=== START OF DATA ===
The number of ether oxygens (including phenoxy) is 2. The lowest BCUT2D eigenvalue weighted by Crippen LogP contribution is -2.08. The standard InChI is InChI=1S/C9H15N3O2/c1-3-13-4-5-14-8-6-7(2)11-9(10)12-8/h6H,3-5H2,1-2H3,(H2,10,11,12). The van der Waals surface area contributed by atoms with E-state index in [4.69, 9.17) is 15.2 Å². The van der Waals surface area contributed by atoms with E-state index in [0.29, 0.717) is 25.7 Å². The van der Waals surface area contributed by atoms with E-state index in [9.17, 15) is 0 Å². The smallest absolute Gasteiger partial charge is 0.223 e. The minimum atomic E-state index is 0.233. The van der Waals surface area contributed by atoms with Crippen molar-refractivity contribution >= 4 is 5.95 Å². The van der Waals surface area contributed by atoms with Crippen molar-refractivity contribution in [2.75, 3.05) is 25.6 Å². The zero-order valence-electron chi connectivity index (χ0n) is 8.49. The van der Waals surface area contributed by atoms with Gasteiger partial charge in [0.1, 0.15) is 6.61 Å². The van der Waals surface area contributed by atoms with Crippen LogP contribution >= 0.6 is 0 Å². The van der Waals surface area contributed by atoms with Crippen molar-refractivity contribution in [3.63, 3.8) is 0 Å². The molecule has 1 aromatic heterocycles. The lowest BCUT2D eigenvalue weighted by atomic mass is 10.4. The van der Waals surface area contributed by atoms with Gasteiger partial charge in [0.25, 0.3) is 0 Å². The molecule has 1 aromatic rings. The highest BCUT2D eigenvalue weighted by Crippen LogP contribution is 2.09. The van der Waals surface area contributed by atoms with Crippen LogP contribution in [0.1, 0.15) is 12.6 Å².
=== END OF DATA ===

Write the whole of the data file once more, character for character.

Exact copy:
The number of ether oxygens (including phenoxy) is 2. The lowest BCUT2D eigenvalue weighted by Crippen LogP contribution is -2.08. The standard InChI is InChI=1S/C9H15N3O2/c1-3-13-4-5-14-8-6-7(2)11-9(10)12-8/h6H,3-5H2,1-2H3,(H2,10,11,12). The van der Waals surface area contributed by atoms with E-state index in [4.69, 9.17) is 15.2 Å². The van der Waals surface area contributed by atoms with E-state index in [0.29, 0.717) is 25.7 Å². The van der Waals surface area contributed by atoms with E-state index in [9.17, 15) is 0 Å². The smallest absolute Gasteiger partial charge is 0.223 e. The minimum atomic E-state index is 0.233. The van der Waals surface area contributed by atoms with Crippen molar-refractivity contribution >= 4 is 5.95 Å². The van der Waals surface area contributed by atoms with Crippen molar-refractivity contribution in [2.75, 3.05) is 25.6 Å². The zero-order valence-electron chi connectivity index (χ0n) is 8.49. The van der Waals surface area contributed by atoms with Gasteiger partial charge in [0.1, 0.15) is 6.61 Å². The van der Waals surface area contributed by atoms with Crippen LogP contribution >= 0.6 is 0 Å². The van der Waals surface area contributed by atoms with Crippen molar-refractivity contribution in [3.63, 3.8) is 0 Å². The molecule has 1 aromatic heterocycles. The lowest BCUT2D eigenvalue weighted by atomic mass is 10.4. The van der Waals surface area contributed by atoms with Gasteiger partial charge in [0.25, 0.3) is 0 Å². The molecule has 1 aromatic rings. The highest BCUT2D eigenvalue weighted by Crippen LogP contribution is 2.09. The van der Waals surface area contributed by atoms with Crippen LogP contribution in [0.1, 0.15) is 12.6 Å².